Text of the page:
I don’t want to go into details on this movie, because it’s such a joy to watch. So much happens, and so much of it is genuinely clever, that detailing it would only spoil how wonderful it really is. A lot of comedies leave me cold, because to me, watching stupid people act stupidly isn’t funny—it’s expected and kind of sad. Watching smart people act stupidly, however, is funny. Watching them try and fail to think their way out of situations that they’ve made worse is where the humor comes from, and in this film, there’s a lot of that. It is solidly funny every couple of minutes, and consistently, screamingly funny. I’ve seen this film a dozen times, and there are still places that make me laugh out loud, despite that many viewings. It’s marvelously funny and wonderful, and can be watched over and over with no loss of joy. How funny is it? Allegedly, in Scandinavia, a man literally died laughing while watching. Take that, modern comedies.
The Lavender Hill Mob is one of Ealing Studios’ great black-and-white comedies, and one of the many vehicles of the same era that featured Alec Guinness in cute, comedic roles. Here, he plays Henry “Dutch” Holland, an unassuming little clerk whose job it is to ride along with shipments of gold bullion for his bank. While he rides with a million pounds Sterling of loot every week, he’s paid a pittance. Sadly, though, gold bullion is tough to move. Without someone to help him transform it, stealing that wealth will always remain a dream.
It is thus fortuitous that a man named Pendlebury (Sterling Holloway) moves into Holland’s boarding house. Pendlebury works in the foundry trade making knickknacks and paperweights. And suddenly, the plan is born in Holland’s mind. If they can steal the gold, they can melt the bullion down and turn the ingots into Eiffel Tower paperweights, smuggle them to Paris, and get away with a fortune.
Sadly, Holland gets a promotion at work and is going to be taken off the bullion truck at week’s end. If they’re going to pull off the caper, it’s now or never, and the two of them have never met a real criminal in their lives. They hook up with criminals named Lackery (Sid James) and Shorty (Alfie Bass) by going around London and talking loudly about Pendlebury’s broken safe, nabbing the first two criminals who break in for a shot at the loot.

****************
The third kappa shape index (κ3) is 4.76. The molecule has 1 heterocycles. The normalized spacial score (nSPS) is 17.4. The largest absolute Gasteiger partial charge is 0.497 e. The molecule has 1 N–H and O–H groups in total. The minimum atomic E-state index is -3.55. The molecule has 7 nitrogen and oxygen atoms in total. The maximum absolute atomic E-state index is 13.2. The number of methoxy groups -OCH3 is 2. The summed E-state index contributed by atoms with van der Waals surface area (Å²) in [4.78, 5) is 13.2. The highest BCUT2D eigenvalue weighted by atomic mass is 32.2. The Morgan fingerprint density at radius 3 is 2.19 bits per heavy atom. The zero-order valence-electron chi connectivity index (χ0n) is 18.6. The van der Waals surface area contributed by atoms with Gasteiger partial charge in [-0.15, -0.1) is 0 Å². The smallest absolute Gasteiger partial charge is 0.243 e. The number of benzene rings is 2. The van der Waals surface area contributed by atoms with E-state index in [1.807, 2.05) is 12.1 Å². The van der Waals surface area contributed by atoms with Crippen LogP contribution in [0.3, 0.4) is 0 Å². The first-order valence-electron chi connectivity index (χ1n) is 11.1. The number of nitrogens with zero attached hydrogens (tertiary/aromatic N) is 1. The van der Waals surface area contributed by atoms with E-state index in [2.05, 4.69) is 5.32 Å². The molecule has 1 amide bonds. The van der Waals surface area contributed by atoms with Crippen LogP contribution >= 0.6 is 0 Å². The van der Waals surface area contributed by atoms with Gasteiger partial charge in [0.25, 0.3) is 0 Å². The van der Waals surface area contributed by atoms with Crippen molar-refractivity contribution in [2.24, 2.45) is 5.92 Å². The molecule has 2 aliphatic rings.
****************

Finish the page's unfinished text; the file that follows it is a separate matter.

The caper goes off with several hitches, but seems to come out fine in the end. But it wouldn’t be much of a film if everything went perfectly, would it? The amateur criminals find their way blocked continually, culminating in the inadvertent sale of a half dozen of the solid gold Eiffel Towers to a group of British school girls.
The Lavender Hill Mob, as fun and entertaining as it is, is not nearly as laugh-out-loud funny as Wanda. It’s silly and fun and entertaining, but it’s considerably more staid, a product of a much earlier time. This isn’t to say that it’s not worth watching, only that it’s a much less over the top piece of film.
Nonetheless, it’s worth watching to see where a great deal of what became British comedy came from. Guinness was always capable of being a cinematic chameleon, a great and powerful man in one film and an unassuming little nobody in the next. Here, Guinness essentially does both, and does it brilliantly, even making his character more believable by affecting a slight speech impediment.
Entertaining and fun, and worth a watch. But worthy of being on this list? I’m not 100% sure. Interesting that Charles Crichton directed both of these films. He seems to have improved with age. Wanda was his last film, which is a hell of a capper to a career.
Why to watch A Fish Called Wanda: Still screamingly funny, and likely always will be.
Why not to watch: You’re one of those rare people who can’t follow British humor.
Why to watch The Lavender Hill Mob: A fun little caper.
Why not to watch: Does old British humor still work?